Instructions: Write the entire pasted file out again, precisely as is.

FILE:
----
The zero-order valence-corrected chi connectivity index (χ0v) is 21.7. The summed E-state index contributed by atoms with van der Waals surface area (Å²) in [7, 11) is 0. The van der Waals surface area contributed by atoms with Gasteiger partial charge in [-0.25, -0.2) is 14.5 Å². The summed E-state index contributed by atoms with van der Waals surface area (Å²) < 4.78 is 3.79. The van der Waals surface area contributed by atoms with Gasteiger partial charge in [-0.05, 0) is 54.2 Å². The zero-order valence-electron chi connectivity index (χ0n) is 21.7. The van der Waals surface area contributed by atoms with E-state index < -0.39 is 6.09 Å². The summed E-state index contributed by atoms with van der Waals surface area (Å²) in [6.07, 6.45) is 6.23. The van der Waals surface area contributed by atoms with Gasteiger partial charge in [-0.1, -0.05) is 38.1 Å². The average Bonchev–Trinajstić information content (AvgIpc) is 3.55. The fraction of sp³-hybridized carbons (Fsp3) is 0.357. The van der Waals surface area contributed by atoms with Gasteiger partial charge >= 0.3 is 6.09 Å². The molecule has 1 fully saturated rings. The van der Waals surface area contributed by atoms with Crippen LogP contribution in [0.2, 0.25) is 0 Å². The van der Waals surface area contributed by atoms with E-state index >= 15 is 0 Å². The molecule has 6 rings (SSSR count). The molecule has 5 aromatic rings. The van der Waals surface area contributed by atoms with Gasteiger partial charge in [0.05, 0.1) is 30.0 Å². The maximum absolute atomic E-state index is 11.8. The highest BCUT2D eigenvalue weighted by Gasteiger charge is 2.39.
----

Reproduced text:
The zero-order valence-corrected chi connectivity index (χ0v) is 21.7. The summed E-state index contributed by atoms with van der Waals surface area (Å²) in [7, 11) is 0. The van der Waals surface area contributed by atoms with Gasteiger partial charge in [-0.25, -0.2) is 14.5 Å². The summed E-state index contributed by atoms with van der Waals surface area (Å²) < 4.78 is 3.79. The van der Waals surface area contributed by atoms with Gasteiger partial charge in [-0.05, 0) is 54.2 Å². The zero-order valence-electron chi connectivity index (χ0n) is 21.7. The van der Waals surface area contributed by atoms with E-state index < -0.39 is 6.09 Å². The summed E-state index contributed by atoms with van der Waals surface area (Å²) in [6.07, 6.45) is 6.23. The van der Waals surface area contributed by atoms with Gasteiger partial charge in [-0.1, -0.05) is 38.1 Å². The average Bonchev–Trinajstić information content (AvgIpc) is 3.55. The fraction of sp³-hybridized carbons (Fsp3) is 0.357. The van der Waals surface area contributed by atoms with Gasteiger partial charge >= 0.3 is 6.09 Å². The molecule has 1 fully saturated rings. The van der Waals surface area contributed by atoms with Crippen LogP contribution in [0.2, 0.25) is 0 Å². The van der Waals surface area contributed by atoms with E-state index >= 15 is 0 Å². The molecule has 6 rings (SSSR count). The molecule has 5 aromatic rings. The van der Waals surface area contributed by atoms with Gasteiger partial charge in [0.05, 0.1) is 30.0 Å². The maximum absolute atomic E-state index is 11.8. The highest BCUT2D eigenvalue weighted by Gasteiger charge is 2.39.